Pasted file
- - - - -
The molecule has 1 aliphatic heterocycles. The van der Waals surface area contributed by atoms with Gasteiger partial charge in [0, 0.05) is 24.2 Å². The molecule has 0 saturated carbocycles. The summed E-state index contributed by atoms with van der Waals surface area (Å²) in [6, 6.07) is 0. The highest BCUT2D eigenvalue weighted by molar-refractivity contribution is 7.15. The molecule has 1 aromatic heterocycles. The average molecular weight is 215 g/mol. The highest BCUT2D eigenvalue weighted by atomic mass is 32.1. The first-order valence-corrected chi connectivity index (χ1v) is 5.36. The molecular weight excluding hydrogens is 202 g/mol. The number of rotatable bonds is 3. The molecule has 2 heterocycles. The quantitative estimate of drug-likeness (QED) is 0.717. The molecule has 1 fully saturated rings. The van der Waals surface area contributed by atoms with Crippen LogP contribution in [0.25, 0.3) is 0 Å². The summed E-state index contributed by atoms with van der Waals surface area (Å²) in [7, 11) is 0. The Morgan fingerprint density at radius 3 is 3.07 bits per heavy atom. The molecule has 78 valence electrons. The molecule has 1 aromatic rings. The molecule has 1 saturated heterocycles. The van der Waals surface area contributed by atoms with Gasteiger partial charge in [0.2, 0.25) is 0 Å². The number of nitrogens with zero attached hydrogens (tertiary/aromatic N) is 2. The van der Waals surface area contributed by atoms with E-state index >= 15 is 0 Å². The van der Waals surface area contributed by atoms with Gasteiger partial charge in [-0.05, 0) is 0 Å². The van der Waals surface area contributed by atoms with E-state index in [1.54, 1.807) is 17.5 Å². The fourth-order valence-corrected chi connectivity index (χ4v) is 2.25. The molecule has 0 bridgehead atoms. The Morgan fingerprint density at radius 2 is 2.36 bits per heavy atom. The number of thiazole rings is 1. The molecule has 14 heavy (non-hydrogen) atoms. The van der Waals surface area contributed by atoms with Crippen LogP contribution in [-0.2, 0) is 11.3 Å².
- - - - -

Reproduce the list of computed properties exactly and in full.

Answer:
The molecule has 1 aliphatic heterocycles. The van der Waals surface area contributed by atoms with Gasteiger partial charge in [0, 0.05) is 24.2 Å². The molecule has 0 saturated carbocycles. The summed E-state index contributed by atoms with van der Waals surface area (Å²) in [6, 6.07) is 0. The highest BCUT2D eigenvalue weighted by molar-refractivity contribution is 7.15. The molecule has 1 aromatic heterocycles. The average molecular weight is 215 g/mol. The highest BCUT2D eigenvalue weighted by atomic mass is 32.1. The first-order valence-corrected chi connectivity index (χ1v) is 5.36. The molecular weight excluding hydrogens is 202 g/mol. The number of rotatable bonds is 3. The molecule has 2 heterocycles. The quantitative estimate of drug-likeness (QED) is 0.717. The molecule has 1 fully saturated rings. The van der Waals surface area contributed by atoms with Crippen LogP contribution in [0.25, 0.3) is 0 Å². The summed E-state index contributed by atoms with van der Waals surface area (Å²) in [7, 11) is 0. The Morgan fingerprint density at radius 3 is 3.07 bits per heavy atom. The molecule has 78 valence electrons. The molecule has 1 aromatic rings. The molecule has 1 saturated heterocycles. The van der Waals surface area contributed by atoms with Gasteiger partial charge in [0.2, 0.25) is 0 Å². The number of nitrogens with zero attached hydrogens (tertiary/aromatic N) is 2. The van der Waals surface area contributed by atoms with E-state index >= 15 is 0 Å². The van der Waals surface area contributed by atoms with Gasteiger partial charge in [-0.05, 0) is 0 Å². The van der Waals surface area contributed by atoms with E-state index in [1.54, 1.807) is 17.5 Å². The fourth-order valence-corrected chi connectivity index (χ4v) is 2.25. The molecule has 0 bridgehead atoms. The Morgan fingerprint density at radius 2 is 2.36 bits per heavy atom. The number of thiazole rings is 1. The molecule has 14 heavy (non-hydrogen) atoms. The van der Waals surface area contributed by atoms with Crippen LogP contribution in [-0.2, 0) is 11.3 Å².